Nigel Farage boasted loudly of another six to eight likely Twould-be” Tory defectors at the time that Douglas Carswell defected. At the rate of the current Tory to UKIP MP defections, it would appear that approximately one a month is due between now and the next General Election.

    NF remained very tight-lipped and defensive indeed, when asked about these additional likely future Tory to UKIP dissidents in the pub with Mark Reckless. A very stark contrast, perhaps as he feared the Tories smoking out the remaining defectors in double quick time thus blunting his bandit, blunderbuss pre-election tactics, through a short, sharp Tory anti-Euro purge. Presumably, the last thing that either major party leader wishes is a regular stream of defections to UKIP, running all the way to the General Election. The by-elections would prove a major headache, leaving Farage in total control of the political and democratic agenda.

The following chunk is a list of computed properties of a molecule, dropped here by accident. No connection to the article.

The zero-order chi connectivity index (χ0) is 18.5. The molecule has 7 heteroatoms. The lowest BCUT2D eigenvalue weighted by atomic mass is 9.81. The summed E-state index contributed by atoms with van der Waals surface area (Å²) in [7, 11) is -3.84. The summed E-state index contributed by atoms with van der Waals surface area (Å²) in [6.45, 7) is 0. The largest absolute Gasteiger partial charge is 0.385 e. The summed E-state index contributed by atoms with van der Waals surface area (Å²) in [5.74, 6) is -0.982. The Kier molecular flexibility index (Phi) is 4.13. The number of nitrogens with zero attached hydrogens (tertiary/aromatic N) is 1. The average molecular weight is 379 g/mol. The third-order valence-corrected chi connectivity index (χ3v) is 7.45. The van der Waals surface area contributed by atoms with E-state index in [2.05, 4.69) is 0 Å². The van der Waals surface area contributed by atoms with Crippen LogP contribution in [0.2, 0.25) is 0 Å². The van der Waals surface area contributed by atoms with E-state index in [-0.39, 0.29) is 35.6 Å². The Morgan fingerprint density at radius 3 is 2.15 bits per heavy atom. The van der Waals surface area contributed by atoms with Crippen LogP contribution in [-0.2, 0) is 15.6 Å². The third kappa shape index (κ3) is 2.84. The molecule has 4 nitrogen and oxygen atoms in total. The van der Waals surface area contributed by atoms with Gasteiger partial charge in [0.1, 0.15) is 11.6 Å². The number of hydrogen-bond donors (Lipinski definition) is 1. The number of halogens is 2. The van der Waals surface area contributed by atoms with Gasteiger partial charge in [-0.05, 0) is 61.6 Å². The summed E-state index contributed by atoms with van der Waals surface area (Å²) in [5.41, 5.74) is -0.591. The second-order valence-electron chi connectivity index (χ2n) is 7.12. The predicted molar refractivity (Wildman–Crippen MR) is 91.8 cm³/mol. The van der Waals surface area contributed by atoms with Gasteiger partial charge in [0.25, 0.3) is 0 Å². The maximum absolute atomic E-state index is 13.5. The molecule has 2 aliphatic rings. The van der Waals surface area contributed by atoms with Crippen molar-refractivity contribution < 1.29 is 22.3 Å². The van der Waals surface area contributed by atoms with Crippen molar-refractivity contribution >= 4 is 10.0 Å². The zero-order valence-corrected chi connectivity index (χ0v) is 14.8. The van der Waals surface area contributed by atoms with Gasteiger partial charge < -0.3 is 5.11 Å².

Cameron has three main options: limp on fighting each defection and by-election as it comes, beholden to the Tory fringe and Farage faction, or take complete control of the situation, and most importantly his party, forcing the remaining doubters out into the open immediately and probably out of his party too.

    William Rees-Mogg and Daniel Hannan continue to argue for a third option, one which the PM has repeatedly refused to contemplate; an electoral pact with UKIP, which would mean an immediate end to the current coalition government.

    In making his decision, Cameron needs to be brave and remember the very grave dangers of the type of nationalism that underlies UKIP policies and in particular its role in the conflicts of the 20th Century of which the Armistice was so infamously a part.